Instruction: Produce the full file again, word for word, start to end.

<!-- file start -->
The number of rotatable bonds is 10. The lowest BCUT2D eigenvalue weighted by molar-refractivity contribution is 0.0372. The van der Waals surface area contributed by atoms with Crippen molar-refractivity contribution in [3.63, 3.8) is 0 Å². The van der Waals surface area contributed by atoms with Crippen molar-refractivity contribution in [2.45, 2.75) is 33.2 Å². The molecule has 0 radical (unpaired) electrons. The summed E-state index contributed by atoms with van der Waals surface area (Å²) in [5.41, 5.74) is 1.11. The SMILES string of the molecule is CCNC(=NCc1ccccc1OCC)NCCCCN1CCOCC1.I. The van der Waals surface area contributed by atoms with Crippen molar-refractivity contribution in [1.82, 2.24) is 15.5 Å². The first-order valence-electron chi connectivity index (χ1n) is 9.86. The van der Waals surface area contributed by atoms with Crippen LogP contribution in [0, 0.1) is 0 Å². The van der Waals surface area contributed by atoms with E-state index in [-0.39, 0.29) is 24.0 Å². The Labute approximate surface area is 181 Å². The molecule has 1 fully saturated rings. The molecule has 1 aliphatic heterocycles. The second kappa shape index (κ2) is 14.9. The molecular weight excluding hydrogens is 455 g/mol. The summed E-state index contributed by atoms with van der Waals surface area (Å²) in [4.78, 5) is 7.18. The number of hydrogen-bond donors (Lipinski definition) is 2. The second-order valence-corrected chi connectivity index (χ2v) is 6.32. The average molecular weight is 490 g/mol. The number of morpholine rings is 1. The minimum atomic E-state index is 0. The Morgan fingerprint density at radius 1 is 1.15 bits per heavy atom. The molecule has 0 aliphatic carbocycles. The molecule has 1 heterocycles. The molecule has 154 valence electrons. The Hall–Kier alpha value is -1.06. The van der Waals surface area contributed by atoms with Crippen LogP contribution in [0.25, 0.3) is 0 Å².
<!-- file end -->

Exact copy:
The number of rotatable bonds is 10. The lowest BCUT2D eigenvalue weighted by molar-refractivity contribution is 0.0372. The van der Waals surface area contributed by atoms with Crippen molar-refractivity contribution in [3.63, 3.8) is 0 Å². The van der Waals surface area contributed by atoms with Crippen molar-refractivity contribution in [2.45, 2.75) is 33.2 Å². The molecule has 0 radical (unpaired) electrons. The summed E-state index contributed by atoms with van der Waals surface area (Å²) in [5.41, 5.74) is 1.11. The SMILES string of the molecule is CCNC(=NCc1ccccc1OCC)NCCCCN1CCOCC1.I. The van der Waals surface area contributed by atoms with Crippen molar-refractivity contribution in [1.82, 2.24) is 15.5 Å². The first-order valence-electron chi connectivity index (χ1n) is 9.86. The van der Waals surface area contributed by atoms with Crippen LogP contribution in [0, 0.1) is 0 Å². The van der Waals surface area contributed by atoms with E-state index in [-0.39, 0.29) is 24.0 Å². The Labute approximate surface area is 181 Å². The molecule has 1 fully saturated rings. The molecule has 1 aliphatic heterocycles. The second kappa shape index (κ2) is 14.9. The molecular weight excluding hydrogens is 455 g/mol. The summed E-state index contributed by atoms with van der Waals surface area (Å²) in [4.78, 5) is 7.18. The number of hydrogen-bond donors (Lipinski definition) is 2. The second-order valence-corrected chi connectivity index (χ2v) is 6.32. The average molecular weight is 490 g/mol. The number of morpholine rings is 1. The minimum atomic E-state index is 0. The Morgan fingerprint density at radius 1 is 1.15 bits per heavy atom. The molecule has 0 aliphatic carbocycles. The molecule has 1 heterocycles. The molecule has 154 valence electrons. The Hall–Kier alpha value is -1.06. The van der Waals surface area contributed by atoms with Crippen LogP contribution in [0.25, 0.3) is 0 Å².